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Tea with teapot on white background
Tea and cosmetics?

What do tea and cosmetics have in common?

In order to answer this question, we need to delve into a story behind plant extracts.

Plant Extracts in Cosmetics

There are so many different plant extracts in cosmetic products that I don’t know where to start. So I’ll begin at the beginning.

In the beginning there was a plant. And the people discovered that this plant was good – it had a positive effect on their skin.

They took the plant and rubbed it on their skin to make it look and feel youthful and healthy. This was a lot of work and not very comfortable.

Then some of the plant fell into some water. The water became dark and smelled just like the plant. So the people put some of the dark water on their skin. Lo and behold, their skin felt youthful and healthy. They had created the first extract.

One of the people, who enjoyed a cup of tea, suggested to soak the plant in hot water. And Behold, the water became even darker.

But soon, they found that after sitting around for a day in the warm environment, the dark water extract began to stink. Then it became sour and putrid. The people did not want to put it on their skin. Soon, they developed dry skin, wrinkles and pallid complexions. The people were not happy.

One clever person left some of the dark water extract in the hot sun. It soon dried to a powder and did not stink, become sour or putrid. The people had an idea: they could dry the dark water extract and dissolve it in water whenever they wanted to rub it onto their skin and feel youthful and healthy.

And so it was done.

Modern people began to use things other than water to extract the plants. Alcohol works very well and extracts other parts of the plant (the non-polar) than water (the polar) alone. Vinegar helps to extract other components of the plants. The science of extraction has grown into a scientific field that has been studied for centuries and is called (to some extent) pharmacognosy. During the last century, the chemical industry began its campaign to poison our environment and our bodies with toxic chemicals. People learned how to make powerful extracts using dangerous chemicals, such as hexane, acetone and methyl ethyl ketone. Theoretically, the toxins have been removed, but trace amounts can still remain. Either know your extracts, or buy organic.

Today, there are two basic types of plant extracts:

  1. those standardized to a certain amount of a plant component
    for example, extracted to 50% polyphenols and
  2. those processed to achieve a specific extraction ratio.
    for example, extracted such that 10 kg of plant yielded 1 kg of extract (10:1). That’s a relatively high ratio and indicates a very powerful extract.

Both have their advantages and disadvantages. The most exact is the standardized extract. You know exactly what you are getting. However, in the process, you may lose much of the non-standardized components of the plant and it could lose much of its holistic benefits. Depending on the amount of the standardized component in the raw plant, you could need more or less of the plant to make the same amount of extract. This could depend on annual climate fluctuations, soil concentrations, amount of sunlight, etc.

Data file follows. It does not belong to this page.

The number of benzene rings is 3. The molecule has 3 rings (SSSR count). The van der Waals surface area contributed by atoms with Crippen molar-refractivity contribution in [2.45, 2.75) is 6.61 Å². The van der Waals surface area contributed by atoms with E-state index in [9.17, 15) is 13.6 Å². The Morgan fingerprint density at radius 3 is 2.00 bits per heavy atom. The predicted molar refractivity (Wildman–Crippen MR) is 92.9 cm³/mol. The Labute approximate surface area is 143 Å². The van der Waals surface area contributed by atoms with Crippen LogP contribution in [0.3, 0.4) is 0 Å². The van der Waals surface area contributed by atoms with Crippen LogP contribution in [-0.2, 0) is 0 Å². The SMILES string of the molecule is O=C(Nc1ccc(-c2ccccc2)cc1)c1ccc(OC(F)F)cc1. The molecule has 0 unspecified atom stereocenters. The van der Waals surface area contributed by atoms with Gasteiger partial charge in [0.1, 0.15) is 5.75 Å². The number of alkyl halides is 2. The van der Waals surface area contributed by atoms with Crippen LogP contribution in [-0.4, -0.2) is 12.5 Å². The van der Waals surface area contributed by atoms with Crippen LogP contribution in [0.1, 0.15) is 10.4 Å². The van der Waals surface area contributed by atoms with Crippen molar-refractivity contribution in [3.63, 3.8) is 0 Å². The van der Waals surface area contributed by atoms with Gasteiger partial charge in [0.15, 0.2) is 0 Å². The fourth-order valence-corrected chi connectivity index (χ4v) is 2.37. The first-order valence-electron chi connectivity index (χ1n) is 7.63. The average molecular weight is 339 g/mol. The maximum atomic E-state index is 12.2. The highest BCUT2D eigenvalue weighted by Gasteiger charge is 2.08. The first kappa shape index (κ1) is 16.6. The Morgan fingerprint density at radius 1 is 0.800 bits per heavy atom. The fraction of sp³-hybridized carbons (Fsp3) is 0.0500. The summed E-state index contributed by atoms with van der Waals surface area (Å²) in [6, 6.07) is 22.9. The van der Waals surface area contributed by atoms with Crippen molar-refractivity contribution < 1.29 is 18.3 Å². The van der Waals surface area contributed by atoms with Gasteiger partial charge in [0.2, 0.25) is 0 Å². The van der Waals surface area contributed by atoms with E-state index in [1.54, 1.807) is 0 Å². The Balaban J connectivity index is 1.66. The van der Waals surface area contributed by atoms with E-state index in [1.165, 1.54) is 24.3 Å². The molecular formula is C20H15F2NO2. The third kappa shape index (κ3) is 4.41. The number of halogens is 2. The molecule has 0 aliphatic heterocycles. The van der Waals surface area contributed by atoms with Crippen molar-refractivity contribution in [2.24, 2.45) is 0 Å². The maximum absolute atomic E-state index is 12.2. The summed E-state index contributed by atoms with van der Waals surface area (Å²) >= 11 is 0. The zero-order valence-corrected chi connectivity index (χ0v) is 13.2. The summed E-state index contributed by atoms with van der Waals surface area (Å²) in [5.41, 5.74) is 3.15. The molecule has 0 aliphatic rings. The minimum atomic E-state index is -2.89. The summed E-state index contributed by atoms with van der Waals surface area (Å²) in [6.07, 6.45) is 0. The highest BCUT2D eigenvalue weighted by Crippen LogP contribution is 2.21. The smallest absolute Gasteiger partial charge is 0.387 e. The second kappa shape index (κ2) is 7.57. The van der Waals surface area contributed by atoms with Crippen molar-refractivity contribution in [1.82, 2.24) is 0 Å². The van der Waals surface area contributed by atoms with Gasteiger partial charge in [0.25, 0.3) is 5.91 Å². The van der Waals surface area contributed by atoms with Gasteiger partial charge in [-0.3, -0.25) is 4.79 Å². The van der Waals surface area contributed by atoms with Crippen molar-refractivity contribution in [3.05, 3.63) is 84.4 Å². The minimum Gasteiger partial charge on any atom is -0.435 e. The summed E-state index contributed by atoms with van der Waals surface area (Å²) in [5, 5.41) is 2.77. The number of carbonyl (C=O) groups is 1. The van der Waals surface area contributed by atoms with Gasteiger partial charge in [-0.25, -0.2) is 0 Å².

The ratio extracts are always made to a specific ratio, regardless of the plant quality. These are much more common because they are easier to make and much less costly. They are more likely to have the natural holistic composition of the plants and their benefits could surpass those of their standardized cousins.

The story becomes much more complicated because highly concentrated extracts are very dark, often have strong odors and could even be aggressive. Most cosmetic manufacturers use highly diluted extracts to avoid the colors and smells. Here is an example.

Make a cup of tea. You use approximately 1 g of dried tea leaves in 300 ml of hot water. This is certainly not a standardized extract, but a ratio extract. It would be a 1:300 extraction ratio (0.33%), which according to our discussion above, is a very weak extract. If you dried this cup of tea, only a few tiny spots of brown sediment would be left on the bottom of the cup.

This is what is left over after 12 hours in the incubator.

Now, let that tea sit overnight and it becomes almost as dark as coffee. Most cosmetic manufacturers would not like to use a dark extract that turns their bright white cream to a coffee brown. Most consumers would not want to put that on their skin. So now they have to dilute this even more. In fact, the cosmetic ingredient manufacturers know this well and they will dilute it even further. The typical commercial extract for cosmetics (made like our tea example above) has been diluted again to 2% – 20%. The amount of plant now in the extract is now down to 0.0067 – 0.067%. Now the cosmetic manufacturer will use this extract at about 5% of the formula. The plant amount has now dropped to 0.0003% – 0.0033%.

And yet, the label on most cosmetic products does not indicate anything about the extract strength.


Result after 1 minuteResult after 5-10 minutesResult after over 12 hours

The Dorith Kosmetik® Advantage:

Having the basic knowledge of extraction processes has given us a great advantage over our competitors. We know what to look for and keep an eagle eye on our extract manufacturers. We use only extracts made from natural solvents that pose no health or environmental harm. Our extracts are made from either organic or wild crafted herbs. We use extract strengths that have been shown to have clinical activity to ensure that our loyal customers get the health benefits they can expect from Dorith Kosmetik®.

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